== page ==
BS:                   Not everyone is going to be able to play in every single sandbox along the way. You’re going to have to bring a few people in at a time, when it’s relevant for them to be involved, and make sure that that phase addresses the concerns that they have around the goals that you’re trying to meet in that phase as best possible. Then bring another crew in later for a subsequent phase. If you try bringing everyone in at once, and you try to tackle everyone’s needs at the exact same time, the scope is just going to expand exponentially because now you’re starting to really bring in all of the dependencies and discrepancies with how people work, and rather than trying to focus on making sure that they’re all being addressed, you’re spending the time mitigating a lot of conflict between the groups saying, well, mine should take priority because X, Y, and Z. You have two, three, four people saying that and suddenly nothing gets done because everyone’s bickering.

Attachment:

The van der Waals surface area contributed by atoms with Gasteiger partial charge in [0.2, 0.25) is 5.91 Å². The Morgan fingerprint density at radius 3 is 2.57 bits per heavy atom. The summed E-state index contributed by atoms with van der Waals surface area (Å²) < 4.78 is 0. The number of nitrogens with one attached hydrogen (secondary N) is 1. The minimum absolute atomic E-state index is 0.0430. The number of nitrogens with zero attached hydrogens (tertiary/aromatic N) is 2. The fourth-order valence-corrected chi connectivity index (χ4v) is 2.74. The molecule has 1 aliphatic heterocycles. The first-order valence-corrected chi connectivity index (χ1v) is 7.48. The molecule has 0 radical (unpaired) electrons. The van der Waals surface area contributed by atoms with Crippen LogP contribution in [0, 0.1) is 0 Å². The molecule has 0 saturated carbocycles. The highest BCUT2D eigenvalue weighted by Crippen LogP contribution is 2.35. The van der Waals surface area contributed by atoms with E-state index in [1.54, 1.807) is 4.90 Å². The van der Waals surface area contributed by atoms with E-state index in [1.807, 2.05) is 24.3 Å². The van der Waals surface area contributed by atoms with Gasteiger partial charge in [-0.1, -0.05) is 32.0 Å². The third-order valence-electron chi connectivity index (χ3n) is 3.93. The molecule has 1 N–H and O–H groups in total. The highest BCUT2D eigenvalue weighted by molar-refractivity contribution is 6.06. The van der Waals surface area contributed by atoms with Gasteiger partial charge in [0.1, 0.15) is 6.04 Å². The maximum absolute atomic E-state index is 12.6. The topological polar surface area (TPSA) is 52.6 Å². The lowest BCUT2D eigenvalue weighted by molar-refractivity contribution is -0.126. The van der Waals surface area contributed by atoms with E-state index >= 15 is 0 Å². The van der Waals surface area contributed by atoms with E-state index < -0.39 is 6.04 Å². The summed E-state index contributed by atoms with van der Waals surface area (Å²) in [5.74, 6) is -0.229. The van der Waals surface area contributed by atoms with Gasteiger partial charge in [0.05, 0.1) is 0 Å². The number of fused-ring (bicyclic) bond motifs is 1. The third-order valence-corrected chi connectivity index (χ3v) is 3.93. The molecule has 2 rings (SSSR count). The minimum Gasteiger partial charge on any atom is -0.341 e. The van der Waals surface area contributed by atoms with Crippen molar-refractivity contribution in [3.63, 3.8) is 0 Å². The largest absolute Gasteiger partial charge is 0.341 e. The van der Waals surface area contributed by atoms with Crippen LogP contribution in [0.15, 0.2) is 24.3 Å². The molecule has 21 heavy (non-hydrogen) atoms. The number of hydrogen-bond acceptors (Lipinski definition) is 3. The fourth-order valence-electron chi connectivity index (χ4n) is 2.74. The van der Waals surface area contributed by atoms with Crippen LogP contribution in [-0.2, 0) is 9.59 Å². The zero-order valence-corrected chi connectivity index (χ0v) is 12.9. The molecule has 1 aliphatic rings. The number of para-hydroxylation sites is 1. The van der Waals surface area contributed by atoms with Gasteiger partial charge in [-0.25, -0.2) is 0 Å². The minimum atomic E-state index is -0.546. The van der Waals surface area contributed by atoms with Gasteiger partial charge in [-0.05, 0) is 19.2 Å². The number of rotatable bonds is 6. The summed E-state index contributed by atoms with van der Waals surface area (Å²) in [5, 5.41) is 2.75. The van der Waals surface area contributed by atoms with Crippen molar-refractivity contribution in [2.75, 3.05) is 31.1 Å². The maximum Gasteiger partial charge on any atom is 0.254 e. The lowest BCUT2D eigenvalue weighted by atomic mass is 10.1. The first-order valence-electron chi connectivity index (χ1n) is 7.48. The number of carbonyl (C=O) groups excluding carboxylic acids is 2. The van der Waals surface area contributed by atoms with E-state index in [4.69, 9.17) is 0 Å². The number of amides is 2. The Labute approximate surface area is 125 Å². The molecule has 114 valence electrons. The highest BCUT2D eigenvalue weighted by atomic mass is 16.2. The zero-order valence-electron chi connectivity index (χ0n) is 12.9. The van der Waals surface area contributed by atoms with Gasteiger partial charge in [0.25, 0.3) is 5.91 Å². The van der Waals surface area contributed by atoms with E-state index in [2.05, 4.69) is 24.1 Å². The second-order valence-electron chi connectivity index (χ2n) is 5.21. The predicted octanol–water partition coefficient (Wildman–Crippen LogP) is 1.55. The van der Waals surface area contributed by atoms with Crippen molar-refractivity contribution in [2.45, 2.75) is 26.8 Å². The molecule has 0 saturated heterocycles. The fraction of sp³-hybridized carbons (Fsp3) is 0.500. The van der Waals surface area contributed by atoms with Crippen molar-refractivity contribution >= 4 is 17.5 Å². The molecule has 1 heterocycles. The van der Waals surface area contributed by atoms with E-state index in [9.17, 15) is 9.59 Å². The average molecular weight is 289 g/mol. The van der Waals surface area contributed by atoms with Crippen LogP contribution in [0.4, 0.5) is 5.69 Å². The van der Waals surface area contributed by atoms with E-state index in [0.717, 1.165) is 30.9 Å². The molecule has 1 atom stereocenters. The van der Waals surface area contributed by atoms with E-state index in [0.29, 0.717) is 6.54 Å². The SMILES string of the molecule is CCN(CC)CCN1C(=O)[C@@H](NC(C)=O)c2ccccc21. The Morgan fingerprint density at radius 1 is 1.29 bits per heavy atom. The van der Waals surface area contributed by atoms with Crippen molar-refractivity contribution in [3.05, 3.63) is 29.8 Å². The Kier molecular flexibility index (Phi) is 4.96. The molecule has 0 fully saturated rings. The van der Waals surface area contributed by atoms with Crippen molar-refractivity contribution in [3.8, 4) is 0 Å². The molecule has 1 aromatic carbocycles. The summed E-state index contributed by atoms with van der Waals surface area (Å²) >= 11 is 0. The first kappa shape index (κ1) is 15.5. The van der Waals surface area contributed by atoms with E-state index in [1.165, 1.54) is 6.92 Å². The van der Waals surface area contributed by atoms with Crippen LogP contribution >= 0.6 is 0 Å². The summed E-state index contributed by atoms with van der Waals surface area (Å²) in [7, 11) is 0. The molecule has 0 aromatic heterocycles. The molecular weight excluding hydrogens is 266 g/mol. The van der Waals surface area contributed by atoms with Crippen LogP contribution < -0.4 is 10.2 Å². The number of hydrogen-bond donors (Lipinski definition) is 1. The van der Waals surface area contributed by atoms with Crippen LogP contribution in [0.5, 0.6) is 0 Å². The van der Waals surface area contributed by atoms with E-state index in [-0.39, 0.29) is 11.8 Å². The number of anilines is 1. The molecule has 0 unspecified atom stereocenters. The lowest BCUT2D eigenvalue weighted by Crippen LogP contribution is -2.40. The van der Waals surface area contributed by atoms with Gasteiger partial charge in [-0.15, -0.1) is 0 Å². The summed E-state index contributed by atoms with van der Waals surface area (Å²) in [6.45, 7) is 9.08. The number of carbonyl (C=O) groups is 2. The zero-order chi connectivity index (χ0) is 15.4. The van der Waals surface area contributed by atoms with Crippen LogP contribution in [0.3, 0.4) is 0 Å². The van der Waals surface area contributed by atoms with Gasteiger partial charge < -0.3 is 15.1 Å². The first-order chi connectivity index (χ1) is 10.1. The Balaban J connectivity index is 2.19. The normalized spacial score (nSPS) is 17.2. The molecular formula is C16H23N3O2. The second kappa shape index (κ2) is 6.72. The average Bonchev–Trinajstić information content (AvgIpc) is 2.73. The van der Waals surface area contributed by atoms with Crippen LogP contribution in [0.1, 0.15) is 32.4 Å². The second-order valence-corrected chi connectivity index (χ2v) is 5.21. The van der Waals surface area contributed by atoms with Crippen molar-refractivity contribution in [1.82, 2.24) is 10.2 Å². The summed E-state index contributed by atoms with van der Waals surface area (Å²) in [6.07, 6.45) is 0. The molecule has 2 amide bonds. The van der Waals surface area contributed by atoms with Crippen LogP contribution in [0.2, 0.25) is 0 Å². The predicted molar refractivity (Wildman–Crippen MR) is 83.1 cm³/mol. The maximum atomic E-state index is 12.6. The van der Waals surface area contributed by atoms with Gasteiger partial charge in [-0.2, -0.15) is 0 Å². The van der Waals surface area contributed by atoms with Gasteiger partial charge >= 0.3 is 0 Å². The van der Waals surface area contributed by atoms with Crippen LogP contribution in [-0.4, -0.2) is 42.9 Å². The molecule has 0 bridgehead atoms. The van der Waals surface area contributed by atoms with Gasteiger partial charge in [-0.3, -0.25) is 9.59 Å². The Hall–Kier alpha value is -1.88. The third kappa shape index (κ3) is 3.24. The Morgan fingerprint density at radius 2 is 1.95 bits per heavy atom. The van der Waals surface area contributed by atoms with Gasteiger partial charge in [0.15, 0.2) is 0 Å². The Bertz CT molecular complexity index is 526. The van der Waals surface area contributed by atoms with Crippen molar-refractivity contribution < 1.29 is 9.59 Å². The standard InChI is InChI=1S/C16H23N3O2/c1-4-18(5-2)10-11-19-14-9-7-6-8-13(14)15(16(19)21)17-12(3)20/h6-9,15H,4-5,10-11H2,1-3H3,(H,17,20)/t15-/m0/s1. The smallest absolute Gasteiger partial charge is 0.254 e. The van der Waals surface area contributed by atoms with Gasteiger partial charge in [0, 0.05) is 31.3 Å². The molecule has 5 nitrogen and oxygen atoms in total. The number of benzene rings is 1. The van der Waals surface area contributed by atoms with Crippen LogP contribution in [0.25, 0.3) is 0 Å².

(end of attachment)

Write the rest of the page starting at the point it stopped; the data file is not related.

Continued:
EP:                   So I know we were just kind of talking about some things that can be really intimidating, but overall taking a phased approach to your content strategy has a lot of benefits to it, and a major benefit is that you are biting off small chunks. So you’re going to address problems as they come up, rather than having really big surprises later on when you’ve already made it so far in the project, and then you have these unexpected expenses. Now, sometimes those things can still happen, but you’re really reducing the risk for that, which is important, especially if you have limited funding.